(This post is the second of three chronicling our trip from the USVI to Ft. Lauderdale, FL during the coronavirus pandemic of 2020. Part 1, covering the first three days, can be found here.)
Day 4 (Monday, April 27, 2020)
(Karen) We see three ships on Day 4. Two show up on our chart in the middle of the night; they are so far away we wouldn’t have noticed them without the AIS system on the chartplotter. The third, however, is on a direct collision course with us when I come above for my 7 a.m. shift. Andy has been monitoring the approaching boat and deciding where/when to alter our course when he notices that the big tanker does so first. Technically, since he’s bigger and less maneuverable, it’s on us to get out of his way, so we’re grateful for this. So many big ship captains treat sailboats with indifference, if not contempt – it’s nice to encounter one who is considerate.
Andy has been keeping very close track of our fuel consumption. We’re running just the port engine, at 1600 RPMs (low, but enough to maintain helm if the wind shifts), both to conserve fuel and to protect the starboard engine. Before we left Andy did a lot calculating to ensure that we’d have enough fuel for the whole journey; now he’s monitoring our actual usage to compare it to his estimates. Always the project manager. The good news is, we’re exceeding expectations by a wide margin – using much less fuel than we’d expected. We hit the 1/3 mark of our distance home and we’ve only used 1/8 of our fuel. This is very encouraging. If it keeps up, we’ll have enough to boost our speed later in the week, when the wind is predicted to die down.
(Andy) We’ve been cutting the engines and operating under sail power whenever we can. After all, this was the only way you could do it in the olden days. We let the sails all the way out “wing on wing” to catch as much of the tailwind as possible. The waters here are an amazing three miles deep, and the bioluminescence is bright after the sun goes down.
Around 3:00 a.m., we turn to our next waypoint at the start of the Old Bahamas Channel, which is 322 nautical miles away. It will take 2½ days to get there. I am very thankful that we have a good (great) autopilot system that allows us to dial in a heading and occasionally trim the sails. We are making better than 7 knots right now.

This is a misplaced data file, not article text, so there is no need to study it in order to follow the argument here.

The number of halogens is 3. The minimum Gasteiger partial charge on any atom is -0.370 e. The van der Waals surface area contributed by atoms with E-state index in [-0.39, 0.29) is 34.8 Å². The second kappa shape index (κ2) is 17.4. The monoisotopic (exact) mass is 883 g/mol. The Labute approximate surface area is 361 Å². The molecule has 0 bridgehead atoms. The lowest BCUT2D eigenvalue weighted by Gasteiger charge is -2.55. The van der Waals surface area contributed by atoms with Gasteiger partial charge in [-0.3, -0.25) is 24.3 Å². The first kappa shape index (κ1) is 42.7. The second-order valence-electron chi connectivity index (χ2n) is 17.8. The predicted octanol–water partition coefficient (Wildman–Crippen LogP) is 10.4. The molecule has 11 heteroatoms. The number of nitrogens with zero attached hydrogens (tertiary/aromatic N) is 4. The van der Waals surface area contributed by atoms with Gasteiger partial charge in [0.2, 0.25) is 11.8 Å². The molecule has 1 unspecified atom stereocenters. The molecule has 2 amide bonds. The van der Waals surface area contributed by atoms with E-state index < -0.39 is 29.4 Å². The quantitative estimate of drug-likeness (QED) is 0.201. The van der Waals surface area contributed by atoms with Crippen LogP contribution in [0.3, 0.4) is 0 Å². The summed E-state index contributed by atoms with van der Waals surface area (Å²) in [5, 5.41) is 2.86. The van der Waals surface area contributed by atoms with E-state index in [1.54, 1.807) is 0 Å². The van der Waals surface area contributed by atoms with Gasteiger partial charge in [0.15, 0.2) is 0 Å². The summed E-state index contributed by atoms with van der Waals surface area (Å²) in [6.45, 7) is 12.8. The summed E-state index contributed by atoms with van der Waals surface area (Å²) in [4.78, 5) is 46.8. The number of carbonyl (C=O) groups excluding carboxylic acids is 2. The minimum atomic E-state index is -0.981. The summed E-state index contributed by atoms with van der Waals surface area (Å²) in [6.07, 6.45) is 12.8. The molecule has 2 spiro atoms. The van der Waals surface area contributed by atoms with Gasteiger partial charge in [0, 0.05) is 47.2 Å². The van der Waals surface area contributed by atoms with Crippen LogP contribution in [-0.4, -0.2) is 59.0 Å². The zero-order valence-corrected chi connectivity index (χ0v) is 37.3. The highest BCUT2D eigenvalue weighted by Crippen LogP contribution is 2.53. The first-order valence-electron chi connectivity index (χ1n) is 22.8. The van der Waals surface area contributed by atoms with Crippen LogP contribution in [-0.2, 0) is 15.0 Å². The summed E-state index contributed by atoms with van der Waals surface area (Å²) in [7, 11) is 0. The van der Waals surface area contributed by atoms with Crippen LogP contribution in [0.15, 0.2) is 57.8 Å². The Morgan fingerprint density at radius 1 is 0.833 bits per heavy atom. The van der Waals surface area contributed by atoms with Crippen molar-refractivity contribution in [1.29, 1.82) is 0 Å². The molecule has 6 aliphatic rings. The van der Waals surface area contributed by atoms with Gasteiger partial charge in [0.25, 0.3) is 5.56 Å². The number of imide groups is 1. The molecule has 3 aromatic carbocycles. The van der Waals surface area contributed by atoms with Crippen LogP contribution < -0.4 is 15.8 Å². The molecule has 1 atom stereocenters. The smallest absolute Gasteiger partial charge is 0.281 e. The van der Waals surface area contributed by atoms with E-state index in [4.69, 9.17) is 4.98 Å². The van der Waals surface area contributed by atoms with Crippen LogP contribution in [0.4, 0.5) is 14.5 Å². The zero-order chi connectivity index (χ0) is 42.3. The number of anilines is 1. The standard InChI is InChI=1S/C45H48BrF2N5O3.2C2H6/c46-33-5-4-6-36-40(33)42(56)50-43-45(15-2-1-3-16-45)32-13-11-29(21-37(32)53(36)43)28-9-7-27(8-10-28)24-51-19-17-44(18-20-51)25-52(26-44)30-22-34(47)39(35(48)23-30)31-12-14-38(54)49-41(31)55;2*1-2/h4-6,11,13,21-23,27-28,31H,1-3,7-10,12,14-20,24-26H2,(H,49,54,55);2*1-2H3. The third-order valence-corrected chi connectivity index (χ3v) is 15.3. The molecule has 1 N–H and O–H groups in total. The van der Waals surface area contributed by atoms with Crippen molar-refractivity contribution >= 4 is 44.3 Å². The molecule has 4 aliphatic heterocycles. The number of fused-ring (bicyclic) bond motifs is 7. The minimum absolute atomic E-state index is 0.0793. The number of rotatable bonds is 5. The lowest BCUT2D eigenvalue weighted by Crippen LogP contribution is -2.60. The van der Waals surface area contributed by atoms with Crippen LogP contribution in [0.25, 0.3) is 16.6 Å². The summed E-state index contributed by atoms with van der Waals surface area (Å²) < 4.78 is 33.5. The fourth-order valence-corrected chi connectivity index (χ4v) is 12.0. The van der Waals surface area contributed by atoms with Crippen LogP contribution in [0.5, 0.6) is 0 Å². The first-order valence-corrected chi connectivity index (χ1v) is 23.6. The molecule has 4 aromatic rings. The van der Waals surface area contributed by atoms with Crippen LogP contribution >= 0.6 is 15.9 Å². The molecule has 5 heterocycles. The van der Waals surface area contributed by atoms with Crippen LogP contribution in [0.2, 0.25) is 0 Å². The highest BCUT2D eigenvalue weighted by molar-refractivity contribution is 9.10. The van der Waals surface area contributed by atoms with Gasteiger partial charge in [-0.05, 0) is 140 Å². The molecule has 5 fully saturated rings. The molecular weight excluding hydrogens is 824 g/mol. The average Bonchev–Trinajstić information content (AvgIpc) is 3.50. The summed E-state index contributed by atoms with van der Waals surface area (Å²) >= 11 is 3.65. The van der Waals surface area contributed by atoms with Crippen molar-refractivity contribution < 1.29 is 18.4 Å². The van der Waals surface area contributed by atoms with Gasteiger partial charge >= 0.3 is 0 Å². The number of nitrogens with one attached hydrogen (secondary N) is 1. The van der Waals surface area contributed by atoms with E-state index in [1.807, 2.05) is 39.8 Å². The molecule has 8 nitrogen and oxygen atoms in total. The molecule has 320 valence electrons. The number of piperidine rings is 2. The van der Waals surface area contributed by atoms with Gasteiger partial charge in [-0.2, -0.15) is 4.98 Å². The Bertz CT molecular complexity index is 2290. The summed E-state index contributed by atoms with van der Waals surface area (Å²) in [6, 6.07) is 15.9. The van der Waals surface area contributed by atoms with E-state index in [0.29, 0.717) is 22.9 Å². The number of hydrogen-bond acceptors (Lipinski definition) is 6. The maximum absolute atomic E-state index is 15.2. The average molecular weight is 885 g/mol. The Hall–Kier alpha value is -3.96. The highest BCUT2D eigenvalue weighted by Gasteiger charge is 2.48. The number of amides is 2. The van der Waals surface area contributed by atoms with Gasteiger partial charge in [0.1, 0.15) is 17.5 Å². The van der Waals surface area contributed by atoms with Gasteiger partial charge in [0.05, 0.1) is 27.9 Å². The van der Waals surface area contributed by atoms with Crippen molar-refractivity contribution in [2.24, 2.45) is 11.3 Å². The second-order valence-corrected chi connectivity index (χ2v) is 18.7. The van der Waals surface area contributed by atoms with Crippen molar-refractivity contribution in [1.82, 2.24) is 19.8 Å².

Silence is broken as a big mahi viciously strikes the lure I rigged earlier today. It lunges up out of the water, and the crest tells me that it is a big bull. Alas, it comes right up to the boat and then under us, catching the line in the propellor on the starboard side. I can feel the line getting nicked as I fight the fish. Just like that, the prop severs the line and it is gone. I am inconsolable.
Day 5 (Tuesday, April 28)
(Karen) Today is the first time my 1:00 a.m. watch is difficult. It is hard to wake up and hard to stay awake; my eyes feel like someone poured sand in them. The podcasts are not helping. I don’t want to drink more caffeine in case it hurts my chances of sleeping soundly later. I tough it out and walk around the deck to stay awake. This decision is rewarded by the sight of a shooting star. And more bioluminescence (turns out it will be visible throughout most of our trip, until we leave the coast of Cuba). 4:00 a.m. finally arrives so I can SLEEP.
At 6:50 my alarm goes off and I wake up feeling much better. Also, I smell bacon! Andy has cooked us breakfast, which fills my heart with love and gratitude. We eat and then fire up the satellite transceiver and send/receive emails. It’s nice to hear from our family and to let them know we’re still right as rain out here.
(Andy) When we left St. John as part of the Salty Dawg flotilla, we were not alone. Other boats were traveling behind us on the same general path. This was good, because if you have some issue, you will have sailors behind you who may be able to come to your aid. The only catch is that we left before the other boats did. If I had it to do over, I might try and stick with the group. It would be nice right now to have others within radio range.